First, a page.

Endothelial heterogeneity across distinct vascular beds during homeostasis and inflammation

Abstract

Blood vessels are lined by endothelial cells engaged in distinct organ-specific functions but little is known about their characteristic gene expression profiles. RNA-Sequencing of the brain, lung, and heart endothelial translatome identified specific pathways, transporters and cell-surface markers expressed in the endothelium of each organ, which can be visualized at http://www.rehmanlab.org/ribo. We found that endothelial cells express genes typically found in the surrounding tissues such as synaptic vesicle genes in the brain endothelium and cardiac contractile genes in the heart endothelium. Complementary analysis of endothelial single cell RNA-Seq data identified the molecular signature shared across the endothelial translatome and single cell transcriptomes. The tissue-specific heterogeneity of the endothelium is maintained during systemic in vivo inflammatory injury as evidenced by the distinct responses to inflammatory stimulation. Our study defines endothelial heterogeneity and plasticity and provides a molecular framework to understand organ-specific vascular disease mechanisms and therapeutic targeting of individual vascular beds.

Data availability

RNA Sequencing data have been deposited in GEO under accession code GSE136848We downloaded Tabula Muris data from https://github.com/czbiohub/tabula-muris and Betsholtz Lab data from NCBI Gene Expression Omnibus (GSE99235, GSE98816)

The following data sets were generated
The following previously published data sets were used

Article and author information

Author details

  1. Ankit Jambusaria

    Department of Pharmacology, University of Illinois at Chicago, Chicago, United States
    Competing interests
    The authors declare that no competing interests exist.
  2. Zhigang Hong

    Department of Pharmacology, University of Illinois at Chicago, Chicago, United States
    Competing interests
    The authors declare that no competing interests exist.
  3. Lianghui Zhang

    Department of Pharmacology, University of Illinois at Chicago, Chicago, United States
    Competing interests
    The authors declare that no competing interests exist.
  4. Shubhi Srivastava

    Department of Pharmacology, University of Illinois at Chicago, Chicago, United States
    Competing interests
    The authors declare that no competing interests exist.
  5. Arundhati Jana

    Department of Pharmacology, University of Illinois at Chicago, Chicago, United States
    Competing interests
    The authors declare that no competing interests exist.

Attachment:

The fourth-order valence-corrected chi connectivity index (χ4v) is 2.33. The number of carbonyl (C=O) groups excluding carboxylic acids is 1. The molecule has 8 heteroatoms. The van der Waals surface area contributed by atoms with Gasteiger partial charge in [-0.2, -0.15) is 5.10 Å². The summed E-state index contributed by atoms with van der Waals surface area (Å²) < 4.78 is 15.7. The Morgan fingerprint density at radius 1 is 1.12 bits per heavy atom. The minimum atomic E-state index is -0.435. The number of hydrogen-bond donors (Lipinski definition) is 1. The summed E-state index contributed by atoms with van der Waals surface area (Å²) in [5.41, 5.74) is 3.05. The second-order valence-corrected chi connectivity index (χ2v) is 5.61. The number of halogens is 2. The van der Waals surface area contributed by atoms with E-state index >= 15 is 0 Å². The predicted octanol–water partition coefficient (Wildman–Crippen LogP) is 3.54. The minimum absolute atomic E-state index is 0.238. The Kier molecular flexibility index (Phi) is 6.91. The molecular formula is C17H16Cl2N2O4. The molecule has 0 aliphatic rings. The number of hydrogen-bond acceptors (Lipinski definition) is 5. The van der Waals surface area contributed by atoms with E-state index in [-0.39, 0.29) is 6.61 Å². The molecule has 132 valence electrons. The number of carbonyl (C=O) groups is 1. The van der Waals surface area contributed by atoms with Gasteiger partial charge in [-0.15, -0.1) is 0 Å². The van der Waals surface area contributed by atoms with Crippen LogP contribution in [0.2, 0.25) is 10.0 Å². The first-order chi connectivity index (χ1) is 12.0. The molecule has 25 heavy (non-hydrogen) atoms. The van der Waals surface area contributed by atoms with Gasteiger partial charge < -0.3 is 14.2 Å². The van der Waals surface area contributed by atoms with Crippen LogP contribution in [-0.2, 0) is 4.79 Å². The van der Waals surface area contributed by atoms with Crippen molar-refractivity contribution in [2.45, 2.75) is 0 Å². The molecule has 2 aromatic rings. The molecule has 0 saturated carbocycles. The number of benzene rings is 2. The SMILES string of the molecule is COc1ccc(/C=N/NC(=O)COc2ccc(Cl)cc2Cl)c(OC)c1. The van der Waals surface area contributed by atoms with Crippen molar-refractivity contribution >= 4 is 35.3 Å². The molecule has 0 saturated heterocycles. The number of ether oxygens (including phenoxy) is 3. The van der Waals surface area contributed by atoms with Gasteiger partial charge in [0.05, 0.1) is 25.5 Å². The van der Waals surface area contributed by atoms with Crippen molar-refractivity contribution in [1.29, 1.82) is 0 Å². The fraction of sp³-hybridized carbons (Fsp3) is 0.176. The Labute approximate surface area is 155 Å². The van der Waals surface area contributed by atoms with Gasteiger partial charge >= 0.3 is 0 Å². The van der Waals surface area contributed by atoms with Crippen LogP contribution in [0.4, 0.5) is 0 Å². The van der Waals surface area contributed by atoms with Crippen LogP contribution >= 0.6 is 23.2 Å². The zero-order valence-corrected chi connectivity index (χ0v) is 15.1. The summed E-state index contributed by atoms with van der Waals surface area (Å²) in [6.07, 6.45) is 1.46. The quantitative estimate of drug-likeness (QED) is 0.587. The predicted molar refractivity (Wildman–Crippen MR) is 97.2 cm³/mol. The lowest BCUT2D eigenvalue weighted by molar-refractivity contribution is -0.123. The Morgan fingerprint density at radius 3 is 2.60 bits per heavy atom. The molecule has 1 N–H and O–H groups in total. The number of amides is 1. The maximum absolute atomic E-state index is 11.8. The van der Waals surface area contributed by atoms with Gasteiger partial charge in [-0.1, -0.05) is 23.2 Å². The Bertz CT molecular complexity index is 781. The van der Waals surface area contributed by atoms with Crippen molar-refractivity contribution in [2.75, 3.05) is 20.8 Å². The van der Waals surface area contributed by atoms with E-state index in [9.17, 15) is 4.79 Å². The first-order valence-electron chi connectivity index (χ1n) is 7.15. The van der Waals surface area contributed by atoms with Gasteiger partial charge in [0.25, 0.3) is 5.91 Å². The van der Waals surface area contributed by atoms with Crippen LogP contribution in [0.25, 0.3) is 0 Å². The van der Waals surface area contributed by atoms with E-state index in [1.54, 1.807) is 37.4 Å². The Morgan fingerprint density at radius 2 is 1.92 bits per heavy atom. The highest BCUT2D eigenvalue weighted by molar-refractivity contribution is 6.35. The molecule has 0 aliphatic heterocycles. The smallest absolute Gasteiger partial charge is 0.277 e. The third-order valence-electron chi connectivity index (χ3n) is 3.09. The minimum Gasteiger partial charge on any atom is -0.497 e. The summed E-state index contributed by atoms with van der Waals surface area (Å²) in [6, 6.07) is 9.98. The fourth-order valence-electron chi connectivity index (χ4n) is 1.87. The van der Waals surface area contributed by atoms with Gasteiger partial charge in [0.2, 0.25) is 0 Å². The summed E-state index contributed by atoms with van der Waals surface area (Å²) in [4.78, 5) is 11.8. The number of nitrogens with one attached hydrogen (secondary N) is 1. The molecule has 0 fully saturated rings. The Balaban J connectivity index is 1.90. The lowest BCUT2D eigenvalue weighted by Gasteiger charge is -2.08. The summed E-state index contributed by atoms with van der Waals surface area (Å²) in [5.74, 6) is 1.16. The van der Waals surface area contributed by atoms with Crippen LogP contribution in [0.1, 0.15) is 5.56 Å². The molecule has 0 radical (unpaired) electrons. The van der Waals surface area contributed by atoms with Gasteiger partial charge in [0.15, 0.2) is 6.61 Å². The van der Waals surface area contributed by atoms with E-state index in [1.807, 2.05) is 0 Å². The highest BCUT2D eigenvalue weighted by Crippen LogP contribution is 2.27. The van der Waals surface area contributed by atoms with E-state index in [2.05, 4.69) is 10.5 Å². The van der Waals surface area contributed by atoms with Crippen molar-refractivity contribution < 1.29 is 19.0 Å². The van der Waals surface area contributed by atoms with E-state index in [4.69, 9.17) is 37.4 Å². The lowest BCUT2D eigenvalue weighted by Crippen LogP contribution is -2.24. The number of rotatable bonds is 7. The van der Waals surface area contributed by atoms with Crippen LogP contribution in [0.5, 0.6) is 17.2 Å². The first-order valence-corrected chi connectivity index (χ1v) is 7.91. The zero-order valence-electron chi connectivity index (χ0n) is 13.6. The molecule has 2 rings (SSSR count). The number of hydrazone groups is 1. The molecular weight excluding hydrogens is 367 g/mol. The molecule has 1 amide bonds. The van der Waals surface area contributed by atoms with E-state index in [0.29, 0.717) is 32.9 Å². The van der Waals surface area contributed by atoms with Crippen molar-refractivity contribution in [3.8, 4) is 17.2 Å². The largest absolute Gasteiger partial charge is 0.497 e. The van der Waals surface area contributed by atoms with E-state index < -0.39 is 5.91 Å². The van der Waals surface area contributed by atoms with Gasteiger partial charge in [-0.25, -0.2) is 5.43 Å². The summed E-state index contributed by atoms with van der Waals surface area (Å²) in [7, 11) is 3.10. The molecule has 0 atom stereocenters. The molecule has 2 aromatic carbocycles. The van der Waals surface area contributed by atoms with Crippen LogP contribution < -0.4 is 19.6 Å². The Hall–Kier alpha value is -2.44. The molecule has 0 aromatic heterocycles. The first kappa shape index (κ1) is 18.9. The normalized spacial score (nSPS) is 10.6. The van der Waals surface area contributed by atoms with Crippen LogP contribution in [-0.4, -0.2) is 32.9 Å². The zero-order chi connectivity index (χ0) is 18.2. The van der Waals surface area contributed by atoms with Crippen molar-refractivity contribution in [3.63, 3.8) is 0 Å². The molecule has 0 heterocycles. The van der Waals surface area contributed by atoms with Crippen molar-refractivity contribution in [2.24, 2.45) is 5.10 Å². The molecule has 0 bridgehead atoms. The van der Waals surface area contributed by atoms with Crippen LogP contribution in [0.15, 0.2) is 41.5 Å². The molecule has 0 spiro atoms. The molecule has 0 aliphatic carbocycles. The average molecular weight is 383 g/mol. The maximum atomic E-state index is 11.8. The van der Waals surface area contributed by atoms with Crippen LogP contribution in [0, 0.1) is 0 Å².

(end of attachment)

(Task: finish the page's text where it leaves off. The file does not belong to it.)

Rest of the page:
6. Peter T Toth

    Department of Pharmacology, University of Illinois at Chicago, Chicago, United States
    Competing interests
    The authors declare that no competing interests exist.
  7. Yang Dai

    Department of Bioengineering, University of Illinois at Chicago, Chicago, United States
    Competing interests
    The authors declare that no competing interests exist.
  8. Asrar B Malik

    Department of Pharmacology, University of Illinois at Chicago, Chicago, United States
    For correspondence
    abmalik@uic.edu
    Competing interests
    The authors declare that no competing interests exist.
    ORCID icon "This ORCID iD identifies the author of this article:" 0000-0002-8205-7128
  9. Jalees Rehman

    Department of Pharmacology, University of Illinois at Chicago, Chicago, United States
    For correspondence
    jalees@uic.edu
    Competing interests
    The authors declare that no competing interests exist.
    ORCID icon "This ORCID iD identifies the author of this article:" 0000-0002-2787-9292

Funding

National Institutes of Health (R01HL126516)

  • Jalees Rehman

National Institutes of Health (P01-HL60678)

  • Asrar B Malik
  • Jalees Rehman

National Institutes of Health (T32-HL007829)

  • Asrar B Malik

National Institutes of Health (R01-HL90152)

  • Asrar B Malik
  • Jalees Rehman

American Heart Association (18CDA34110068)

  • Lianghui Zhang

The funders had no role in study design, data collection and interpretation, or the decision to submit the work for publication.

Ethics

Animal experimentation: All animal experiments were conducted in accordance with NIH guidelines for the Care and Use of Laboratory Animals and were performed in accordance with protocols approved by the Institutional Animal Care and Use Committees (IACUC) of the University of Illinois (protocol approval numbers 19-014, 13-175 and 16-064) .

Reviewing Editor

  1. Anna Akhmanova, Utrecht University, Netherlands

Publication history

  1. Received: August 27, 2019
  2. Accepted: January 15, 2020
  3. Accepted Manuscript published: January 16, 2020 (version 1)
  4. Version of Record published: February 5, 2020 (version 2)

Copyright

© 2020, Jambusaria et al.

This article is distributed under the terms of the Creative Commons Attribution License permitting unrestricted use and redistribution provided that the original author and source are credited.

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  1. Ankit Jambusaria
  2. Zhigang Hong
  3. Lianghui Zhang
  4. Shubhi Srivastava
  5. Arundhati Jana
  6. Peter T Toth
  7. Yang Dai
  8. Asrar B Malik
  9. Jalees Rehman
(2020)
Endothelial heterogeneity across distinct vascular beds during homeostasis and inflammation
eLife 9:e51413.
https://doi.org/10.7554/eLife.51413

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